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We’ve accumulated years of combined testing on standing desk mats among writers, editors, and coworkers, and all that work has made it easy to recommend the Imprint CumulusPro Commercial Couture Strata as a traditional flat mat for standing-desk use. Nearly everyone who tried an older version of the Commercial mat in our first round of testing in 2014 liked its feel the best, and so did our 2016 testers, who evaluated the Couture Strata version against the regular Commercial and a half-dozen new models. Like the regular Commercial mat, the Couture Strata comes with a 10-year warranty and doesn’t off-gas toxic chemicals.


We incidentally tested two mats that weren’t in our model list but happened to be at the coworking space: one that came free with a desk we tested for our standing desk guide, and the Crown Comfort King, a $30 top-selling anti-fatigue mat on Amazon. We also tested the Sky Solutions foam mat, which is popular on Amazon. After comparing these mats side by side with the others, we are confident that a solid, thick, durable mat—namely, any of the mats described earlier in this guide—is worth the extra money.


The SmartCells Anti-Fatigue Mat is different in construction from other standing mats, and you can feel it. Small, tubular rubber cells lift your feet off the ground and push back against your body weight. This mat is heavier and harder to move, and some testers did not like feeling the individual cells when shifting their weight. This model is not for most people, especially if you tend to work barefoot. But if you find that other mats give too much and let your feet slip into uncomfortable, muscle-straining positions, the resistance of the SmartCells mat may work better for you. One tester at the coworking space, out of a dozen regular standing workers, used the SmartCells mat for more than a month and stated a preference for it without knowing anything about its unique construction.


If you use your mat with bare feet and believe that an odor has accumulated, you can also hose the mat down in your backyard or in your sink. If your mat has developed a significant tear or split, however, you might want to avoid that area (and contact the maker, if the mat is still under warranty).


That the Couture Strata is not our top pick for standing-desk users is not a matter of its failings; we simply found that more testers used the Topo’s raised features, if given the choice. Still, a productive workspace is one that accommodates your most comfortable self, and if you want to stand on a flat surface—and pay about $30 less than for the Topo—the Imprint CumulusPro Commercial Couture Strata is the best flat mat we’ve found after years of testing. The Commercial has been our favorite for as long as we’ve had a standing desk mat recommendation.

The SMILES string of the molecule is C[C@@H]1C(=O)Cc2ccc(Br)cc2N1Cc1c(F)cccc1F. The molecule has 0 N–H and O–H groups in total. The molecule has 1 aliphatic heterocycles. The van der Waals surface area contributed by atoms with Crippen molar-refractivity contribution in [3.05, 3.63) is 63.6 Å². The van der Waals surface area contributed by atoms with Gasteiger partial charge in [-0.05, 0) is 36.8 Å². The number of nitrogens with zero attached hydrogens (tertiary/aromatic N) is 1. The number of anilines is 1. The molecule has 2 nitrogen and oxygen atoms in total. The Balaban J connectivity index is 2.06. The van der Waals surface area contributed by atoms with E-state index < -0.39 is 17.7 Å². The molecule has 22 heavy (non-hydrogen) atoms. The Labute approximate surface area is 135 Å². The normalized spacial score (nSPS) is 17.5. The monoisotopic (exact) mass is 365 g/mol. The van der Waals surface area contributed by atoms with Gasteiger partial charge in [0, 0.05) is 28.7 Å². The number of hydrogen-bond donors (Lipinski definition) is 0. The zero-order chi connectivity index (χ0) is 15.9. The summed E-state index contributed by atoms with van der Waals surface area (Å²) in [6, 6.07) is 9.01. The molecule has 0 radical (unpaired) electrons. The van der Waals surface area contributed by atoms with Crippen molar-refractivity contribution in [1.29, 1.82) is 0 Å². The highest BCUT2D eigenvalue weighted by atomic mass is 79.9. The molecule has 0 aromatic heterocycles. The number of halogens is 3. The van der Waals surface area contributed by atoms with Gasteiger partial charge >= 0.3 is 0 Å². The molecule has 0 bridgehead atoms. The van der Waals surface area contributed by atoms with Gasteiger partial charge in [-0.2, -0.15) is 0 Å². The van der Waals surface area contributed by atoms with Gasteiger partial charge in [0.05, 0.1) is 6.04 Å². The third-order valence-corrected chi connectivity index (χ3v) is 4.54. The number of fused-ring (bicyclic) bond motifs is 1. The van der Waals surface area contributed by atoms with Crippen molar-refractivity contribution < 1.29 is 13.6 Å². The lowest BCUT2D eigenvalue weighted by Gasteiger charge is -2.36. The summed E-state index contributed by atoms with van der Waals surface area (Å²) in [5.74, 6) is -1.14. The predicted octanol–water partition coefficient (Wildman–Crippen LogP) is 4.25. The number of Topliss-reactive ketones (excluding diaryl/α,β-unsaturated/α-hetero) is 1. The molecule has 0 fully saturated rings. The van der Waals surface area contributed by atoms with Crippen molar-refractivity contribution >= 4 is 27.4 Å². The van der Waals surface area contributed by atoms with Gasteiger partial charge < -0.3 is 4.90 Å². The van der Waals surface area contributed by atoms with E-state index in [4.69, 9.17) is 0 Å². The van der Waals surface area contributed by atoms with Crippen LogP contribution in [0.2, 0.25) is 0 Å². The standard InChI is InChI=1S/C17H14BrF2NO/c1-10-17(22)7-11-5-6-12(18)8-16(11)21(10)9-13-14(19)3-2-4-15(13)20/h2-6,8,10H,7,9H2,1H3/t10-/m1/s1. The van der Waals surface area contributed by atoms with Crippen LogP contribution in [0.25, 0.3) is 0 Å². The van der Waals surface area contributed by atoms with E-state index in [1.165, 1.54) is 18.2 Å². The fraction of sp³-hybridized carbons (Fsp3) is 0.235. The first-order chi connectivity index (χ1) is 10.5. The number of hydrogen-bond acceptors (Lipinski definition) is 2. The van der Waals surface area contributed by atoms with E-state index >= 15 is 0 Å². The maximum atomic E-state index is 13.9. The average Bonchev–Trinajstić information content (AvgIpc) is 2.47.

If you prefer a firmer mat that’s still more supportive than the floor, the original SmartCells Anti-Fatigue Mat remains our pick. Its rubber support cells feel different than polyurethane—the effect is more buoyant than squishy, and you’ll want to wear shoes. This mat also holds its place on the floor more firmly than most polyurethane mats, in part because it’s much heavier.


Over the course of three months, everyone who used one of five standing desks at CoworkBuffalo—a coworking space in Buffalo, New York, that I co-own—used one of these mats. That’s at least a dozen pairs of feet on each mat. I rotated mats between desks every week, or immediately if someone disliked the feel of a mat. I stood for at least one day on every mat, took notes, and casually interviewed coworkers about their impressions. Most mats were fine to stand on for up to an hour, but people who regularly work while standing ended up zeroing in on the firmness, size, and style they preferred, and eventually everyone had a pick they liked the best.


April 29, 2015: Imprint has changed the formulation of its 20x30 CumulusPro mat, which is now called the CumulusPro Professional Grade. It has a firmer surface but a squishier core than our current recommendation, the 24x36 mat, which is now known as the CumulusPro Commercial Grade. We are testing the new Professional Grade mat, along with several other new mats from different manufacturers, and will update this guide soon. For now, our recommendation remains for the Imprint CumulusPro Commercial Grade.